The Judicial Branch
“The judicial power of the United States is extended to all cases arising under the Constitution. Could it be the intention of those who gave this power to say that, in using it, the Constitution should not be looked into? That a case arising under the Constitution should be decided without examining the instrument under which it arises? This is too extravagant to be maintained. In some cases then, the Constitution must be looked into by the judges. And if they can open it at all, what part of it are they forbidden to read or to obey?”
Chief Justice John Marshall
Marbury v. Madison (1803)
The judicial branch of the U.S. government is established by Article III of the Constitution, coming after the legislative and executive branches. Its third-place position could imply it is less important or less dangerous than the other branches, but some of the documents below challenge that assumption. The proper role of the Supreme Court has been contested through history and is still debated today. Learn more about the judicial branch on the Supreme Court Discovery Page.
Constitutional Powers and Debates
In Federalist Paper, No. 78, Publius argues that “the judiciary is beyond comparison the weakest of the three departments of power.” Anti-Federalists like Federal Farmer and Brutus express concerns about the independence of the Supreme Court and the lifetime appointments of Justices, which they fear will quickly lead to an abuse of power by the Court.
An early landmark decision by the Supreme Court, Marbury v. Madison (1803) remains one of the most consequential decisions in American history. The decision, written by Chief Justice John Marshall, established the principle of judicial review, which allows the Court to strike down laws deemed unconstitutional.
Who should interpret the Constitution?
In Marbury v. Madison (1803), Chief Justice Marshall states “it is emphatically the province and duty of the Judicial Department to say what the law is.” In other words, the Supreme Court is solely responsible for interpreting the Constitution. Thomas Jefferson, Andrew Jackson, and Abraham Lincoln suggest otherwise in the texts below. Jefferson entertains an argument that the legislative branch has sole power to interpret the Constitution; Jackson claims all three branches have an equal right to interpret it; and Lincoln suggests there is room for competing interpretations of the Constitution, to prevent an effective dictatorship by the “eminent tribunal.”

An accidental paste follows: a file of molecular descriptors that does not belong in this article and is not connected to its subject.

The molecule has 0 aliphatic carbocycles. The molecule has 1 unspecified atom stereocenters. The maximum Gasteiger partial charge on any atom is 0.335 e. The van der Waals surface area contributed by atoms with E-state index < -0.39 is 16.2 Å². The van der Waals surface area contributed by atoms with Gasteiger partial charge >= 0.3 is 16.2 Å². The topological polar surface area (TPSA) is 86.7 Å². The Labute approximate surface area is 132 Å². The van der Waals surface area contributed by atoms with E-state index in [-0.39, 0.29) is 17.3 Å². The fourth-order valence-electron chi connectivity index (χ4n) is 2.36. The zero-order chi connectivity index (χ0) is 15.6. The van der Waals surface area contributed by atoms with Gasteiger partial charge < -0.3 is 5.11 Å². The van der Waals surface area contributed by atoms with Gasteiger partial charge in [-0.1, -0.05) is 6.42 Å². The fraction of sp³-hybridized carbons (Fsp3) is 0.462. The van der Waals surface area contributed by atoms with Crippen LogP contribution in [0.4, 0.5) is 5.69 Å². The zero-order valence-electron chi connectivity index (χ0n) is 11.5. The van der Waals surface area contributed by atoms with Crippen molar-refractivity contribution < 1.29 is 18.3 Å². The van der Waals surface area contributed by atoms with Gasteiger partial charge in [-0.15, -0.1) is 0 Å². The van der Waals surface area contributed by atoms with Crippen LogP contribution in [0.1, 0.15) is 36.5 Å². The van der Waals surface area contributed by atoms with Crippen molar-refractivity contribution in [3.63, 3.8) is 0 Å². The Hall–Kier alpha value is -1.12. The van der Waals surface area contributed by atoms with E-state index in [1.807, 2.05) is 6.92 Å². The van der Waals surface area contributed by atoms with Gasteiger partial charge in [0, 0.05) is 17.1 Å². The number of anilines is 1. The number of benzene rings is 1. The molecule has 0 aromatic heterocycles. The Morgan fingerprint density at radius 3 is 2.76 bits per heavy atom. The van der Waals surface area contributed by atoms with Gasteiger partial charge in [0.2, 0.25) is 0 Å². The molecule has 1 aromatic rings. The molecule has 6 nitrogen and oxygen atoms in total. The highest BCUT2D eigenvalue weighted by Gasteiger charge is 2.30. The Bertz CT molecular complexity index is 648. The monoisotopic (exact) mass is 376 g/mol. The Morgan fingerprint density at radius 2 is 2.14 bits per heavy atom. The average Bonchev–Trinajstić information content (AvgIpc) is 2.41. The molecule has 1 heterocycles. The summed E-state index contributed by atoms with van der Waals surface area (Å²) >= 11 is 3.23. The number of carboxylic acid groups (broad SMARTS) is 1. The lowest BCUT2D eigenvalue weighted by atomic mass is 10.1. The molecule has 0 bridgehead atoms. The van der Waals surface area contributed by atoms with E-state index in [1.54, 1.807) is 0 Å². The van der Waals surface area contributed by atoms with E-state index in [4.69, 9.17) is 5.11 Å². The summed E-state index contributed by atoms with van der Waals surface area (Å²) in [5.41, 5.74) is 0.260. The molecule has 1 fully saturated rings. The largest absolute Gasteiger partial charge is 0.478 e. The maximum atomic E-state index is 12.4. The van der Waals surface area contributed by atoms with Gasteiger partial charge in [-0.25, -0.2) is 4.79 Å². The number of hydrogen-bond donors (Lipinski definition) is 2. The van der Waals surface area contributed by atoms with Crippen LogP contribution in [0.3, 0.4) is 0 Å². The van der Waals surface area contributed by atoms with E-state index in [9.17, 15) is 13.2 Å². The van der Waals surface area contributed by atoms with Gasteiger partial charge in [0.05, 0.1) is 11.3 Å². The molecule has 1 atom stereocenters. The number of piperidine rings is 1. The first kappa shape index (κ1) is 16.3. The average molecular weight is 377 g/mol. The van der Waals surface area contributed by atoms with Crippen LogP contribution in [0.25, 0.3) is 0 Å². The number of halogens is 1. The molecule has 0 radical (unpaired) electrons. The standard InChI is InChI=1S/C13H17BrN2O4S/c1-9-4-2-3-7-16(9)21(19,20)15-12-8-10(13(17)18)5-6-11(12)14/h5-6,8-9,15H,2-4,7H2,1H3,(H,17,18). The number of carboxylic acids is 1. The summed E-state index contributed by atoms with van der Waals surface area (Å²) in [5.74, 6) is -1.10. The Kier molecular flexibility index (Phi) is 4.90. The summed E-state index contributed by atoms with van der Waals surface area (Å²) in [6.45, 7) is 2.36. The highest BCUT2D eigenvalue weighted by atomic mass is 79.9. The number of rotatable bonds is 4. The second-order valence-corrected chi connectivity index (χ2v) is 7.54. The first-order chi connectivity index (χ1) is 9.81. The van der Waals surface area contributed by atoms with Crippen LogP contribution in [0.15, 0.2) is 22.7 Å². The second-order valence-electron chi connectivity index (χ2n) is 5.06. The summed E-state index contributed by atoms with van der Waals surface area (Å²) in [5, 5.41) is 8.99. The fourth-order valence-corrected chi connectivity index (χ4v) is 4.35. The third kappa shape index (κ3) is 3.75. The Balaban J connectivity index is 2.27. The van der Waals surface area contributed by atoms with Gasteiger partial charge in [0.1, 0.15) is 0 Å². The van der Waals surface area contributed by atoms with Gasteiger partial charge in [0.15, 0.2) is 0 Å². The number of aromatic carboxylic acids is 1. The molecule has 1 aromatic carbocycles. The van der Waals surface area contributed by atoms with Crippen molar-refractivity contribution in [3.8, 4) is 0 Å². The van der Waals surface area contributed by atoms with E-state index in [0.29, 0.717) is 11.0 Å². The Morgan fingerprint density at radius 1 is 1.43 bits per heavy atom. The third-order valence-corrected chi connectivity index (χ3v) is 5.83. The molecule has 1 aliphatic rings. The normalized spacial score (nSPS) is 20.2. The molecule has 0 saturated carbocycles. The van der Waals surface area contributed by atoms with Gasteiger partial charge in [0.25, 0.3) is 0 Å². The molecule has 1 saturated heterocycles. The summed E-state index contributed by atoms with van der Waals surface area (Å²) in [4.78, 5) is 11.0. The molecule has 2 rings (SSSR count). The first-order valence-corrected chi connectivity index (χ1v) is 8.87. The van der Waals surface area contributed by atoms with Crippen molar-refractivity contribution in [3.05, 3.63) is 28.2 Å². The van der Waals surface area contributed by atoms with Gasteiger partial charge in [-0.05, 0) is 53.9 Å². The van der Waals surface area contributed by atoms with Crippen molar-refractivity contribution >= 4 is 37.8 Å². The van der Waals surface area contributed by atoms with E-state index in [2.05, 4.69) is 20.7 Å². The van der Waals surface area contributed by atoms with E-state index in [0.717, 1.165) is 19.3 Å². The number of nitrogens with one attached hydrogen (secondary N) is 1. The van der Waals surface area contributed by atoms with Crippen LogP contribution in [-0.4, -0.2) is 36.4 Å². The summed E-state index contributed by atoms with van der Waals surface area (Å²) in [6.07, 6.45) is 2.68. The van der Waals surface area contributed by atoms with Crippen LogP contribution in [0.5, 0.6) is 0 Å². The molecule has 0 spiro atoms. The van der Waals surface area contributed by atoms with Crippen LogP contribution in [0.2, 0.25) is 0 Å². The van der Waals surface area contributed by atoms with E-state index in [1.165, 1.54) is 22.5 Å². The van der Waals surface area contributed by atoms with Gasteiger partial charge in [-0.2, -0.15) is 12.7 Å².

The Supreme Court as Anti-Republican
The Justices on the Supreme Court are appointed by the President and serve for life under the condition of good behavior. The unelected, permanent Justices embody inherently anti-democratic and anti-republican principles. Thomas Jefferson criticizes these aspects of the Court in these four letters, all written after Jefferson’s retirement from public service.
Originalism v. Living Constitutionalism
There are two primary theories for Constitutional interpretation today: originalism and living constitutionalism. The speeches below offer defenses and criticisms of both perspectives. Justice Brennan, a proponent of living constitutionalism, explains how he understands the Constitution as an “adaptable” document and why originalism is impractical. Justice Scalia, an originalist, outlines why he believes originalism is necessary to upholding the Constitution and why living constitutionalism threatens the democratic nature of American government.
The Origin of the Judiciary
Teaching American History
John Marshall, Marbury v. Madison, and Judicial Review